We like to deem the NBA’s best player as the best player in the world. Given the Association’s elite standing in the landscape of basketball worldwide, it only makes sense.
LeBron James earned that title during his current era as the league’s best player, especially as he tallied up his ring count with the Heat from 2012-2013 with Olympic gold medals to match. But the league’s current phenomenon is Steph Curry, the catalyst and maestro of one of the most exciting teams in NBA history. Winning MVP and an NBA title last season brought Steph into that formal phase of elitism, and he multiplied that momentum to start this season.
— Basketball Society (@BBallSociety_) November 13, 2015
Despite the Cavs being significantly short-handed in the 2015 Finals, Steph stood toe-to-toe with LeBron James and beat him. That’s no small feat, especially considering the gargantuan individual performance LeBron displayed. My question is this — has Steph Curry now also earned the reigns as the world’s best player? And if not, what would make that notion undisputed?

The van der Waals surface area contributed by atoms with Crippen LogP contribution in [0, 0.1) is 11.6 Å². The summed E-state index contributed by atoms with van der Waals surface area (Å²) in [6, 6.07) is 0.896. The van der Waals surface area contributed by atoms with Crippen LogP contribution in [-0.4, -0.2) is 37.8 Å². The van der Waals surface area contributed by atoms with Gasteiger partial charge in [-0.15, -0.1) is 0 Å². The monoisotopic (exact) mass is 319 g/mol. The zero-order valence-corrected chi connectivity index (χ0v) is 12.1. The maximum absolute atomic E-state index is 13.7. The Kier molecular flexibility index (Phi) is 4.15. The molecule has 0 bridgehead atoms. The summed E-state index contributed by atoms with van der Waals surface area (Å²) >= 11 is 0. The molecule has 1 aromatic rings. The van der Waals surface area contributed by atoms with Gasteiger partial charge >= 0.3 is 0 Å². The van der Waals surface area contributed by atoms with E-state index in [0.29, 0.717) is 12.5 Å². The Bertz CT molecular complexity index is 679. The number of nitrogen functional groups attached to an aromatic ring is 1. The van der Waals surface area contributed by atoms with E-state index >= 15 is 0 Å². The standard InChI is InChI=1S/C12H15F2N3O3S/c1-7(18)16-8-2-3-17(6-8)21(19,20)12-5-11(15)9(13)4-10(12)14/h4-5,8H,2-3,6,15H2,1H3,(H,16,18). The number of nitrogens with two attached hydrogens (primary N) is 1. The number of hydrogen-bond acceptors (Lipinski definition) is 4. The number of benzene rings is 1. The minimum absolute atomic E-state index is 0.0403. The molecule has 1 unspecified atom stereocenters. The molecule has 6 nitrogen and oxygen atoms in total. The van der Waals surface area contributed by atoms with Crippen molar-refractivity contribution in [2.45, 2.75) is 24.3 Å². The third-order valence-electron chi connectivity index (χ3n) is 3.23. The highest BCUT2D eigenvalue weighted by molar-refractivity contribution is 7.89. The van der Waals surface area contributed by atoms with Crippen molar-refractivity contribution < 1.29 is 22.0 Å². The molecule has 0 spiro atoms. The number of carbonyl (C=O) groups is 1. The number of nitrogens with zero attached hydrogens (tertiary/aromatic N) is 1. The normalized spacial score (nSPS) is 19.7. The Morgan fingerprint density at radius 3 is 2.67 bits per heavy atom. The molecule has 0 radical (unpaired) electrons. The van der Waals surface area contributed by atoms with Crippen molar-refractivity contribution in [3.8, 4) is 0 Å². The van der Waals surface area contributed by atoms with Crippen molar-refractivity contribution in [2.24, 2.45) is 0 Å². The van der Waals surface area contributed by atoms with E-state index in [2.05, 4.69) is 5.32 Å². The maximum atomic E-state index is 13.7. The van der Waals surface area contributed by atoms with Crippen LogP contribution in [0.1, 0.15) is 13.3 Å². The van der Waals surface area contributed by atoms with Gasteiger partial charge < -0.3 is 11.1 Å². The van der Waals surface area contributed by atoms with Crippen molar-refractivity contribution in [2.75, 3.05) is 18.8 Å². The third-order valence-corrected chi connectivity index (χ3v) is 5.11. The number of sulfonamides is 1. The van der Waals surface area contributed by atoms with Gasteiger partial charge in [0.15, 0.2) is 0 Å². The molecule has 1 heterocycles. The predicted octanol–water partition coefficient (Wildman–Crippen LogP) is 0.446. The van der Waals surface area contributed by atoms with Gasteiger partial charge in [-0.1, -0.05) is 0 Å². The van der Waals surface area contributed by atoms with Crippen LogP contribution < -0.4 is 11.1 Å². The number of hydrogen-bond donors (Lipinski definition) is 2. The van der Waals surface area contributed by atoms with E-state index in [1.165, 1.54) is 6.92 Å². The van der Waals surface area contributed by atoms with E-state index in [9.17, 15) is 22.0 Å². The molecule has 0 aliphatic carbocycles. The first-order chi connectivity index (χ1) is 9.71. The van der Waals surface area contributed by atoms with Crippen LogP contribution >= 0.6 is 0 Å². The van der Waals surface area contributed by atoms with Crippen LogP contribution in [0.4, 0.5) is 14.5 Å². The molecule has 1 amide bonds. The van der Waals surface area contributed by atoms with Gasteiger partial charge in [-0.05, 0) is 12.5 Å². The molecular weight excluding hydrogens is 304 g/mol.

— Basketball Society (@BBallSociety_) November 7, 2015
A vague but significant piece of criteria for this title, in my opinion, has to include the functionality of Team USA. This is what I think you have to ask yourself in regards to the world’s best player — when the NBA’s best talent convenes for an Olympic run, who is the focal point? Has Steph earned the right to supersede LeBron in that regard? I certainly think he’s earned the respect, but in this sense, I still see LeBron as the primary go-through player on that worldly scale. Overall, he still possesses the most dominant presence.
I believe there is one particular thing Steph can do to solidify himself as the world’s best player. If he faces LeBron and the Cavs again in the Finals, especially if Cleveland is fully healthy, and Curry beats LeBron in a rematch, not only would he have to be regarded as the world’s best player, but this would officially become his era.